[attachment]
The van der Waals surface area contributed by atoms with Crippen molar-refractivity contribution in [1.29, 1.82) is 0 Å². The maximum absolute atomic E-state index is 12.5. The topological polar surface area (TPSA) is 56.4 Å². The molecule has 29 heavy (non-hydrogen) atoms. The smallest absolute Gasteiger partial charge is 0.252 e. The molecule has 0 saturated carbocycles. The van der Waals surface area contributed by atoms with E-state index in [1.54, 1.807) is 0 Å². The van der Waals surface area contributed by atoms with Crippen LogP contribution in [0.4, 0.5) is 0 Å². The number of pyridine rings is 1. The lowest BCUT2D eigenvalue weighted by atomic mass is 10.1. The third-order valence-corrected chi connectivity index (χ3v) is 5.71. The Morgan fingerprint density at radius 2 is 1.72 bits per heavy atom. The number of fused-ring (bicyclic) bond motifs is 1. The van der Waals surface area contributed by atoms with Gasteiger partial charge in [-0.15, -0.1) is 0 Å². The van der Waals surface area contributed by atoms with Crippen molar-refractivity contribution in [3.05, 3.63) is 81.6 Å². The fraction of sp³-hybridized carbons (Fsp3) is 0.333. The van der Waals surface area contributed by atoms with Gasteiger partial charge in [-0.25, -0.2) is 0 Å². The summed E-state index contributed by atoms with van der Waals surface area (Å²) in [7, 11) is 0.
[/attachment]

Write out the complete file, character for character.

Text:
The van der Waals surface area contributed by atoms with Crippen molar-refractivity contribution in [1.29, 1.82) is 0 Å². The maximum absolute atomic E-state index is 12.5. The topological polar surface area (TPSA) is 56.4 Å². The molecule has 29 heavy (non-hydrogen) atoms. The smallest absolute Gasteiger partial charge is 0.252 e. The molecule has 0 saturated carbocycles. The van der Waals surface area contributed by atoms with E-state index in [1.54, 1.807) is 0 Å². The van der Waals surface area contributed by atoms with Crippen LogP contribution in [0.4, 0.5) is 0 Å². The number of pyridine rings is 1. The lowest BCUT2D eigenvalue weighted by atomic mass is 10.1. The third-order valence-corrected chi connectivity index (χ3v) is 5.71. The Morgan fingerprint density at radius 2 is 1.72 bits per heavy atom. The number of fused-ring (bicyclic) bond motifs is 1. The van der Waals surface area contributed by atoms with Gasteiger partial charge in [-0.15, -0.1) is 0 Å². The van der Waals surface area contributed by atoms with Crippen molar-refractivity contribution in [3.05, 3.63) is 81.6 Å². The fraction of sp³-hybridized carbons (Fsp3) is 0.333. The van der Waals surface area contributed by atoms with Gasteiger partial charge in [-0.25, -0.2) is 0 Å². The summed E-state index contributed by atoms with van der Waals surface area (Å²) in [7, 11) is 0.